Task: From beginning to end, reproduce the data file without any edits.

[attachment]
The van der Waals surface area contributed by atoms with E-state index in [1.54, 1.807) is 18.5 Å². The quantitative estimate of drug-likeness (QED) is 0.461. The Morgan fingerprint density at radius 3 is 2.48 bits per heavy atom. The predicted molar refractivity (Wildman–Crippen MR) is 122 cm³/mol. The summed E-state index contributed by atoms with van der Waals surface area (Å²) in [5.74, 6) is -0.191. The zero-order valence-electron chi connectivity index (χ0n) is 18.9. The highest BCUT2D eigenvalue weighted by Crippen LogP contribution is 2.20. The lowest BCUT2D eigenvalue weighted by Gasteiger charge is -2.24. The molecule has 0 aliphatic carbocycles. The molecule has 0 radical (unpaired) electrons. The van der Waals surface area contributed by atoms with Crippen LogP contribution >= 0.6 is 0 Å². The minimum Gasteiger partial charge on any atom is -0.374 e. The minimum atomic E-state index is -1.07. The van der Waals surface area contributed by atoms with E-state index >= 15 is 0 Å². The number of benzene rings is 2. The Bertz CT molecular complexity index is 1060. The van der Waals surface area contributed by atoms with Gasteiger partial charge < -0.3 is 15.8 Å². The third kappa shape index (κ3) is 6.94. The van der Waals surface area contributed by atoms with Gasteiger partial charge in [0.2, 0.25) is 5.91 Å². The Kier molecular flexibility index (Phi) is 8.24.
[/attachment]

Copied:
The van der Waals surface area contributed by atoms with E-state index in [1.54, 1.807) is 18.5 Å². The quantitative estimate of drug-likeness (QED) is 0.461. The Morgan fingerprint density at radius 3 is 2.48 bits per heavy atom. The predicted molar refractivity (Wildman–Crippen MR) is 122 cm³/mol. The summed E-state index contributed by atoms with van der Waals surface area (Å²) in [5.74, 6) is -0.191. The zero-order valence-electron chi connectivity index (χ0n) is 18.9. The highest BCUT2D eigenvalue weighted by Crippen LogP contribution is 2.20. The lowest BCUT2D eigenvalue weighted by Gasteiger charge is -2.24. The molecule has 0 aliphatic carbocycles. The molecule has 0 radical (unpaired) electrons. The van der Waals surface area contributed by atoms with Crippen LogP contribution >= 0.6 is 0 Å². The minimum Gasteiger partial charge on any atom is -0.374 e. The minimum atomic E-state index is -1.07. The van der Waals surface area contributed by atoms with E-state index >= 15 is 0 Å². The number of benzene rings is 2. The Bertz CT molecular complexity index is 1060. The van der Waals surface area contributed by atoms with Gasteiger partial charge < -0.3 is 15.8 Å². The third kappa shape index (κ3) is 6.94. The van der Waals surface area contributed by atoms with Gasteiger partial charge in [0.2, 0.25) is 5.91 Å². The Kier molecular flexibility index (Phi) is 8.24.